6. Consider accommodation options: If you’re travelling with a young family, sleeping on the airport floor isn’t really a viable option. So keep in mind that if your strike results in a long delay or cancellation, you may need to find accommodation for the night. Check with the airline to see if you’re entitled to assistance or compensation for lodging. Alternatively, look up nearby hotels and make your own arrangements if necessary but be sure to keep receipts for a claim on your travel insurance.
7. Keep essential items with you: It is useful to have a carry-on bag filled with essential items in case you are stuck at the airport for an extended period. This becomes even more of a necessity if you’re travelling with babies or young children. You may wish to fill the bag with toiletries, medication, a change of clothes and enough nappies and baby milk for an extended period. Distractions such as a tablet or colouring books can help alleviate boredom and frustration amongst the younger passengers too.
8. Be aware of your rights: Familiarise yourself with the passenger rights regulations in the relevant country or region. Depending on the circumstances, you may be entitled to compensation or assistance from the airline, such as meals or accommodations. You can check the Which! website which provides an excellent guide as to what you’re entitled to. If your flight is cancelled because airline staff are striking, then you will be entitled to compensation – unless you’re informed of the cancellation two weeks prior to departure. However, if your flight is cancelled because airport staff, border force or air traffic control staff are striking, this is classified as an “extraordinary circumstance” and while you will be entitled to a refund or rerouting, you will not be entitled to compensation.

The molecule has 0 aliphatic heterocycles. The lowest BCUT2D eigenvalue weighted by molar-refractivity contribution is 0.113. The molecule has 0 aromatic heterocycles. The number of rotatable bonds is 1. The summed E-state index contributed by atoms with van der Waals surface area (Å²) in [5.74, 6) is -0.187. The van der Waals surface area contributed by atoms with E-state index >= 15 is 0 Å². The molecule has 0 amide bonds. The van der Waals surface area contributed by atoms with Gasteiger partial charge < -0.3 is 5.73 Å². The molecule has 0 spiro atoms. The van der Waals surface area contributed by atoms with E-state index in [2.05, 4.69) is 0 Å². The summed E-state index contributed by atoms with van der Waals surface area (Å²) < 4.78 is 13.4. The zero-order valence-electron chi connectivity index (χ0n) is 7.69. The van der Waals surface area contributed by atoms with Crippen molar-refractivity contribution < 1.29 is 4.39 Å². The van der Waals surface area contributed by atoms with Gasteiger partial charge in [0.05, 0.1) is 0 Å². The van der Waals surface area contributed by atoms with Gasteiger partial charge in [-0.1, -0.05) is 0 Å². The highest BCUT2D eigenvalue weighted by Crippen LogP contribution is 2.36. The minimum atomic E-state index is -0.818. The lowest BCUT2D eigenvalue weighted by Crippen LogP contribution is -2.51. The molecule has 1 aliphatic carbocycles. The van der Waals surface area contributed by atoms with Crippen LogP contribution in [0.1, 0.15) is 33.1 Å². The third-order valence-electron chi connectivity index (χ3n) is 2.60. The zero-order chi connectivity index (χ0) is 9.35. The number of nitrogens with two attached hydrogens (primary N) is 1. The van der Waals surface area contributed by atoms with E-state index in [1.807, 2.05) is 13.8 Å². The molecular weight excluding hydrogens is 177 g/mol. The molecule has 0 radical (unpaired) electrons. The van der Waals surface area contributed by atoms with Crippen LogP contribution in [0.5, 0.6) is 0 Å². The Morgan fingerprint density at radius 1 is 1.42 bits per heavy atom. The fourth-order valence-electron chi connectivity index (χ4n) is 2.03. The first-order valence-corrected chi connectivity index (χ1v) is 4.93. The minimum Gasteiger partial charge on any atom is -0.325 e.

9. Stay calm and patient: Remember that the strike is beyond your control and also that of the airline customer representative. Getting upset won’t solve the situation faster and staff members have likely been dealing with fractious customers all day. Instead maintain a calm demeanour and treat airline staff and fellow passengers with respect. Kindness and understanding can go a long way in a challenging situation.
10. Consider travel insurance: Whether you are a frequent traveller or just worried about potential disruptions during your trip it’s worth investing in comprehensive travel insurance before making your booking. Look for policies that cover trip interruptions, cancellations, or delays caused by strikes or labour disputes. Make sure you read the policy carefully to understand the extent of your coverage and any exclusions. When booking package holidays, make sure that your holiday is ATOL protected so that your flights are covered in the event of an emergency. Always keep in mind that strike-related flight delays can be unpredictable, and that the resolution may take time. Stay flexible, keep a positive attitude, and make the best of the situation while prioritising your safety and well-being.